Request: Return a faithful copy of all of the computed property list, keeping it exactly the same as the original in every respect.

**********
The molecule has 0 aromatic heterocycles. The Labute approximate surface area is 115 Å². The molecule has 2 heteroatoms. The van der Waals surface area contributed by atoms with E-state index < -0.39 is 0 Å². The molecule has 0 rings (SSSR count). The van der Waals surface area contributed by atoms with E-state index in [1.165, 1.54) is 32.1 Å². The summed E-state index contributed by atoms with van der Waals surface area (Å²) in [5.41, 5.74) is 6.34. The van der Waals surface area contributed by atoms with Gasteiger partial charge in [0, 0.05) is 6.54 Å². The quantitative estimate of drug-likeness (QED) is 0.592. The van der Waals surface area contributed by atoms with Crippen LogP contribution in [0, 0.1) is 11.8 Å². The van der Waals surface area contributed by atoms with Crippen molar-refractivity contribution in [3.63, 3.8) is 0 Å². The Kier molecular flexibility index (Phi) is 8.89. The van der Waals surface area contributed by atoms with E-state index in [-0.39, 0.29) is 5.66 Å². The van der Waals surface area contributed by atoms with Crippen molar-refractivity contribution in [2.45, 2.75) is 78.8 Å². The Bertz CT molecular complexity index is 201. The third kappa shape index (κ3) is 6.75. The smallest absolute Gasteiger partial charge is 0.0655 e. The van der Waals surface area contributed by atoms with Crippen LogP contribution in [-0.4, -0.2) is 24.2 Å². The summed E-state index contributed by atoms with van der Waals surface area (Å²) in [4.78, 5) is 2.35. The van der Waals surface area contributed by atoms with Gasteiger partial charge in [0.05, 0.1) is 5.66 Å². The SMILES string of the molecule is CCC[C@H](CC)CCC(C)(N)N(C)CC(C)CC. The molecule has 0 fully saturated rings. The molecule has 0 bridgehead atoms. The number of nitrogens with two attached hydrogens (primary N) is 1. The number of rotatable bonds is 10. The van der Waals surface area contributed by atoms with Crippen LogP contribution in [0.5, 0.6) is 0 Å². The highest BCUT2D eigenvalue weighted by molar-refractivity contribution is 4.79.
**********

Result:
The molecule has 0 aromatic heterocycles. The Labute approximate surface area is 115 Å². The molecule has 2 heteroatoms. The van der Waals surface area contributed by atoms with E-state index < -0.39 is 0 Å². The molecule has 0 rings (SSSR count). The van der Waals surface area contributed by atoms with E-state index in [1.165, 1.54) is 32.1 Å². The summed E-state index contributed by atoms with van der Waals surface area (Å²) in [5.41, 5.74) is 6.34. The van der Waals surface area contributed by atoms with Gasteiger partial charge in [0, 0.05) is 6.54 Å². The quantitative estimate of drug-likeness (QED) is 0.592. The van der Waals surface area contributed by atoms with Crippen LogP contribution in [0, 0.1) is 11.8 Å². The van der Waals surface area contributed by atoms with Crippen molar-refractivity contribution in [3.63, 3.8) is 0 Å². The Kier molecular flexibility index (Phi) is 8.89. The van der Waals surface area contributed by atoms with E-state index in [-0.39, 0.29) is 5.66 Å². The van der Waals surface area contributed by atoms with Crippen molar-refractivity contribution in [2.45, 2.75) is 78.8 Å². The Bertz CT molecular complexity index is 201. The third kappa shape index (κ3) is 6.75. The smallest absolute Gasteiger partial charge is 0.0655 e. The van der Waals surface area contributed by atoms with Crippen LogP contribution in [-0.4, -0.2) is 24.2 Å². The summed E-state index contributed by atoms with van der Waals surface area (Å²) in [4.78, 5) is 2.35. The van der Waals surface area contributed by atoms with Gasteiger partial charge in [0.05, 0.1) is 5.66 Å². The SMILES string of the molecule is CCC[C@H](CC)CCC(C)(N)N(C)CC(C)CC. The molecule has 0 fully saturated rings. The molecule has 0 bridgehead atoms. The number of nitrogens with two attached hydrogens (primary N) is 1. The number of rotatable bonds is 10. The van der Waals surface area contributed by atoms with Crippen LogP contribution in [0.5, 0.6) is 0 Å². The highest BCUT2D eigenvalue weighted by molar-refractivity contribution is 4.79.